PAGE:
I already own a pair of thrift conversions in my Special Situations portfolio, and I'm back to add another one in the form of Waterstone Financial (NASDAQ:WSBF). The bank is about to complete its second-step conversion to become a fully public institution, and it should initially trade for about 81% of tangible book value, according to the prospectus. That combined with massive excess capital should allow the stock to outperform.

The business
Waterstone provides banking via WaterStone Bank in the Milwaukee, Washington, and Waukesha counties of Wisconsin. Its primary lending activities consist of originating one- to four-family and over-four-family residential real estate, which it retains in its portfolio. The former category comprises nearly 41% of its loan portfolio, while the latter makes up 45%. So, heavy concentration in these two areas.

The bank also owns Waterstone Mortgage, which originates residential real estate loans that are then sold into the secondary market. The company had the sixth-largest market share in its metro area, with 1.7% of all deposits. The company does not offer and has never offered residential mortgage loans specifically for sub-prime and borrowers.

Credit metrics are miserable but improving. Non-performing assets (as a percent of total assets) flirted with 8% for all of 2010 and 2011, before sliding to 6.7% last year and 5% over the last four quarters. Excess capital has also improved since mid-2012. Equity/assets has grown from 10.2% to 13.1%, while Tier 1 capital has climbed from 13.8% to 20.3%, so the balance sheet has strengthened.

The lousy credit performance led to consent orders from the FDIC and the Office of Thrift Supervision in 2009 and forced the company to maintain specific levels of capital, among other things. The FDIC's consent order was replaced last year with a memorandum of understanding that specifies minimum levels of 8% Tier 1 capital and 12% risk-based capital. The MOU also prohibits dividends without prior approval.

In July, Waterstone surmounted the OTS consent order, with no further issue.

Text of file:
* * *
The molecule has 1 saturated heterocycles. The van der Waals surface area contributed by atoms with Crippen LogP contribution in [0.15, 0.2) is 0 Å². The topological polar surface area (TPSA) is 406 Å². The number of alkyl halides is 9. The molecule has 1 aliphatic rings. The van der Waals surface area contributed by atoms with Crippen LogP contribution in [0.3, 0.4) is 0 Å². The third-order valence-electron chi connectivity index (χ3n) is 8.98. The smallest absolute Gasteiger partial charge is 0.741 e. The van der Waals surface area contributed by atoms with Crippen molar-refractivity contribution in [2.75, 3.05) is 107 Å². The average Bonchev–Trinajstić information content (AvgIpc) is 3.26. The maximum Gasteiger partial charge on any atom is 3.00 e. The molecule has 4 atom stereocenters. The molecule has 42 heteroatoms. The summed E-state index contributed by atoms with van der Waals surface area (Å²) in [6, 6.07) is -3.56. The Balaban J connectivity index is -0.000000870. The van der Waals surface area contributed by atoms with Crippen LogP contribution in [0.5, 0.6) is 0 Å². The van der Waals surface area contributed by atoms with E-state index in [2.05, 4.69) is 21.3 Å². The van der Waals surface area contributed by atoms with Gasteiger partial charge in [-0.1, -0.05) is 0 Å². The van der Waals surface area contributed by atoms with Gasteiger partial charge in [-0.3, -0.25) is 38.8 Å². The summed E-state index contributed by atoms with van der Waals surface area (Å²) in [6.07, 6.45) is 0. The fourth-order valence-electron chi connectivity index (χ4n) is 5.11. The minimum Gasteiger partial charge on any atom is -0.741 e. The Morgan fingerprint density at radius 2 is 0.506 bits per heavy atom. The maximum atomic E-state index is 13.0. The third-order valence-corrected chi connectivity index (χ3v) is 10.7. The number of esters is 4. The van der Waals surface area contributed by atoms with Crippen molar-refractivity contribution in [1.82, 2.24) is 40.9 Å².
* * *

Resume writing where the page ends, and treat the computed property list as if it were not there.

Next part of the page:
The special situation
In June, the company announced that it intended to fully convert from a partially private company to a fully public institution. It will sell the 73.5% of its shares that are held by its mutual holding company. At the maximum, the sale is expected to auction off 25.3 million shares at $10 a share, raising an estimated net $243 million for Waterstone.

Following the transaction at the high end, tangible book value should come to somewhere around $13.47 per share on a share count of 34.4 million. That translates into a price/tangible book value around 81%. Because of the mechanics of the demutualization, most public finance sites misreport the current price to tangible book value as around 1.6 times.

As part of the demutualization, the company announced it will begin a $0.20 annual dividend, paid quarterly. That should attract some investors to the stock. In addition, the company can begin buying stock after one year. That's a typical value-creating move for recently demutualized companies. If Waterstone remains priced below book value, I expect to see the company buy back shares. It will be a mark against them if they don't.

One of the more significant risks facing Waterstone is its reliance on CDs as a huge part of its financing. At year-end 2012, CDs comprised more than 78% of its deposits. This is worrisome because CD owners are rate shoppers typically, shuffling cash to the bank that pays the highest rates when the CD matures. It's preferable to see the bank with more checking and savings accounts, which are "stickier" and whose owners maintain banking relationships for years.

Of course, another significant risk for the company is the ongoing memorandum of understanding with regulators. So the company needs to keep writing better business. But with all that capital soon to be on its books, staying afloat is no longer an issue.

Acquisitions could be a concern. Waterstone has said it is looking for acquisition candidates. This would be fine, if done well. That would mean investing in a bank trading substantially below tangible book value, perhaps even buying a bank out of bankruptcy. I hear the FDIC has some available for sale.

Foolish bottom line
So my Special Situations portfolio will adding $2,000 in this soon-to-convert thrift. I think we'll see outperformance from the stock over the next couple years.

This article represents the opinion of the writer, who may disagree with the “official” recommendation position of a Motley Fool premium advisory service. We’re motley! Questioning an investing thesis -- even one of our own -- helps us all think critically about investing and make decisions that help us become smarter, happier, and richer.